"The recent strategic move of entering the map and navigation business by acquisition of UpNext will enable users to load maps on the Amazon's Kindle Fire tablet. This native mapping capabilities for Amazon will give a new shape to its tablet segment, and we expect more robust cash flows emanating from Kindle Fire supporting overall financial performance. Going forward, we expect Amazon to capitalize on this acquisition with an eye on the possibility of a smartphone launch."

    Amazon's Kindle Fire tablet is dead in the water, and the second generation Kindle Fire that is released in the next month or two will have a difficult time competing with the Google Nexus 7. If Apple introduces a mini-iPad later in the year that will be even more bad news for the Fire. And it's very likely that if Amazon goes ahead with a smart phone launch it will turn out to be a money pit for them. The vast majority of Android smart phones have very thin margins, this is not a business that Amazon would be wise to enter IMO.
    Jul 19, 2012. 08:05 PM | 1 Like Like |Link to Comment
  • Amazon Shares Up On eBay's Reflected Glory: Good Or Bad? [View article]
    dgress100, well said, you and everyone on Seeking Alpha have a right to express your views in a civil and professional manner. Your comparison of Amazon and Apple is right on. Let me give you a stark example of the difference in profitability of the two companies. Last quarter Apple made a little over $11 billion in profits. That is over double the profits that Amazon has made IN IT'S HISTORY. Yet Amazon sells at a valuation that is about one fifth of Apple. Leads me to believe that Amazon is a bit over valued.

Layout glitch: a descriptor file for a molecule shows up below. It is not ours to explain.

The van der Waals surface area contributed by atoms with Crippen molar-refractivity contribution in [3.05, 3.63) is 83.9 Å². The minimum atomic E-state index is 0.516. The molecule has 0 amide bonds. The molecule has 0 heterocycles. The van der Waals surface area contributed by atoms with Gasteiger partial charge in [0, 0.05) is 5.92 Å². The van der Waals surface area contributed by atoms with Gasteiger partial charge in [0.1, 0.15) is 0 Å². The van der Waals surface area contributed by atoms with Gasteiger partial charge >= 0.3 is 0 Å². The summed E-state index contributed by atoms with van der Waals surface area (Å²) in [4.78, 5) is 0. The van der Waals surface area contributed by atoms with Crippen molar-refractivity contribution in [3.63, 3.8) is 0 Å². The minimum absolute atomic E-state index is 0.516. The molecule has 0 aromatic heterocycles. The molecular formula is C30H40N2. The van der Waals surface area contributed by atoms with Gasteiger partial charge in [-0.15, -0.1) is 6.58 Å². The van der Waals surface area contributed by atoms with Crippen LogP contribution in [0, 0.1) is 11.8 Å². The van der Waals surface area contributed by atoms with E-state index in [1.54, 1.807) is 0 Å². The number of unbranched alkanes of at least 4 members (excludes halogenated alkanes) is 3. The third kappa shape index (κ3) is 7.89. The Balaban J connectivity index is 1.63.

Jul 19, 2012. 06:01 PM | Likes Like |Link to Comment
  • Why Is Amazon Picked On When The Stock Should Be Picked Up? [View article]
    KenC, I'm in total agreement with you-see my post above. I've been long Apple for several years now. Apple has grown it's top line and bottom line very well for quite a few years in a row now, unlike Amazon. Let me give you a glaring statistic about the difference in profitability of the two companies. Last quarter Apple made a little over $11 billion in profits. That is over double the profits Amazon has made IN ITS HISTORY. Think about that for a while. Amazon is a Wall St. Ponzi scheme that will never make serious money. But then again unlike most other large caps, Amazon doesn't have to make money, it just has to increase its revenue. Right.
    Jul 13, 2012. 10:56 AM | 1 Like Like |Link to Comment
  • Why Is Amazon Picked On When The Stock Should Be Picked Up? [View article]